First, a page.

# Video

Links:

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Rumble Part 1

Rumble Part 2 (Rumble only allows files of < 2 GB)
Bitchute

**HOMEWORK**

1. Finish that last step in defining the value of w(A|B) when A is false given B.

2. (From Bretthorst) Can you expand Pr(C|A+B) like we did with Pr(A+B|C) to form the sum rule?

3. (From Bretthorst) Generalize the sum rule for Pr(A_1+A_2 + … + A_p|C).

# Lecture

*We’re doing Chapter 2, pages 24-35, of Jaynes in this lesson, plus a bit of Uncertainty starting in Chapter 4. Jaynes’s book, Chapters 1 – 3, can be downloaded here.*

Class length was doubled. For good, even excellent, reasons.

We do something amazing today, which you won’t find done is nearly any other probability course, unless that course is based on either of these two books. We *prove*:

- Probability can be a number;
- That this number has a certain numerical form, which is bounded in [0,1];
- That
*all*probability is conditional; - That
*all*probability is an extension, nay,*completion*of logic; - That probability, once the evidence and propositions are subjectively chosen, is like logic and entirely objective;
- That
*the*definition of probability is a measure of the certainty of a given proposition with respect to assumed evidence; - That therefore all other interpretations are lacking and in some way wrong.

We do all this starting with Cox’s almost trivial axioms, or, rather, desires. Wokepedia does a somewhat reasonable job covering this development shortly, though in a dull way that misses all subtleties. You *must* read Jaynes for the full proof. Jaynes, and then later authors missed at Wokepedia, take care to handle complaints about non-differentiability and so forth. Those conditions only matter when subtle infinities are involved anyway, which we do not find in actuality, a point often missed.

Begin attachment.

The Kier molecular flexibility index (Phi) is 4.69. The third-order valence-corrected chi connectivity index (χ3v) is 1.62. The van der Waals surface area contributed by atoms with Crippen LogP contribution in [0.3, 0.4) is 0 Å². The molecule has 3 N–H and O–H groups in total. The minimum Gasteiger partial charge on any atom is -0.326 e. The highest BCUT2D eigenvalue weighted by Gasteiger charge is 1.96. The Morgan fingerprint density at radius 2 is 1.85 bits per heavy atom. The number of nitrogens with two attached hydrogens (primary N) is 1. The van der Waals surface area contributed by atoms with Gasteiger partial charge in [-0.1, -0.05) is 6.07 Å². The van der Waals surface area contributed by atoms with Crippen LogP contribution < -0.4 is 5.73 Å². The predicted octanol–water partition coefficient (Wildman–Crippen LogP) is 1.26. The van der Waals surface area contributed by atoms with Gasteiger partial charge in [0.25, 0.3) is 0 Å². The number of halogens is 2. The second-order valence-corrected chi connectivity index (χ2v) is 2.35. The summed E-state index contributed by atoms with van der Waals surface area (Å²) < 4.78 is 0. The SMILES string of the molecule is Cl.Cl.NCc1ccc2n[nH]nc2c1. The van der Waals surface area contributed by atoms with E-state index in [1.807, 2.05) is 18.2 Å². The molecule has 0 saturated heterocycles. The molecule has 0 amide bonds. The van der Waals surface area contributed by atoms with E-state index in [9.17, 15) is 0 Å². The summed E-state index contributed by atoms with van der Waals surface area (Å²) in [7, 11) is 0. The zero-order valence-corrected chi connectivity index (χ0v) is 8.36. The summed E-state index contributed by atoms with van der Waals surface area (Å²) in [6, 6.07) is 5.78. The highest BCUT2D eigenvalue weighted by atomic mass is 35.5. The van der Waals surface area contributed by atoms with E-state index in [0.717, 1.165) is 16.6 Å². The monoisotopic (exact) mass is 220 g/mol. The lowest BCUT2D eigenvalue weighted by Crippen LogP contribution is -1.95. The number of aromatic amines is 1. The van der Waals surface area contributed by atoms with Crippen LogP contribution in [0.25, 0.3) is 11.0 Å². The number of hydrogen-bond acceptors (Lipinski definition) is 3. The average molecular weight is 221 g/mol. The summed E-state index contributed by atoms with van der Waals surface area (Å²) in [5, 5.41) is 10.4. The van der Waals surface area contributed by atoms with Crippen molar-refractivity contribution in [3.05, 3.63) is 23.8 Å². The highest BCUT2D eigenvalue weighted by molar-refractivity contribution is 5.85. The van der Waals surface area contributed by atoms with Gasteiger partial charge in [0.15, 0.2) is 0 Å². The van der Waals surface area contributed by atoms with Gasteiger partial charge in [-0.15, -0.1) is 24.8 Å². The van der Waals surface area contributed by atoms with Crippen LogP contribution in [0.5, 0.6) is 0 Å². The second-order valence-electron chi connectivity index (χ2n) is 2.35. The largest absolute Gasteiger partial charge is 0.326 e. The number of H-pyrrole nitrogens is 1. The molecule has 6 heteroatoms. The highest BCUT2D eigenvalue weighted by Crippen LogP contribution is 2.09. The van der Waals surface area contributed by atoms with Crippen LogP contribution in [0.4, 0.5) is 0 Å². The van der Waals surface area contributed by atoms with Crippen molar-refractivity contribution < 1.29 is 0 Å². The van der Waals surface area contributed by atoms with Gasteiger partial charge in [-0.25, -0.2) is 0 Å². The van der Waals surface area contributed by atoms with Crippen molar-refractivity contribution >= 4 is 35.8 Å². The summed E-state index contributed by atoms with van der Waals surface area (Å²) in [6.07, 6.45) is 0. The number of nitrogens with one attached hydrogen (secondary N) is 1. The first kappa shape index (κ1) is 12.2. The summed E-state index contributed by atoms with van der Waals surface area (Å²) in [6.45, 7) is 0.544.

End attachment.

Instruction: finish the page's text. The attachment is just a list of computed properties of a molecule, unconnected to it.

Cox is superior starting point to Kolmogorov, whom you meet in ordinary probability courses. The only problem with Kolmogorov’s “axioms”—where that word is used in the mathematical sense of *assumption* and not *necessary truth* like we use it—is that Kolmogorov *assumes* probability can be a real number. Cox *proves* this. Both men end at exactly the same point, but because of the Curse of Notation, something is lost in Kolmogorov.

It’s buried and difficult to see, but that all probability is conditional is tucked away in Kolmogorov. In the rush to “do math” almost everybody misses this. With Cox, we see it all from the beginning. Also in Cox, we learn about where probability can be applied. That’s amazing! Kolmogorov never says a word about what probability is *for*! To him, it’s all just math. This has resulted in great confusion about the interpretation and use of probability. Not so with Cox: we get it all.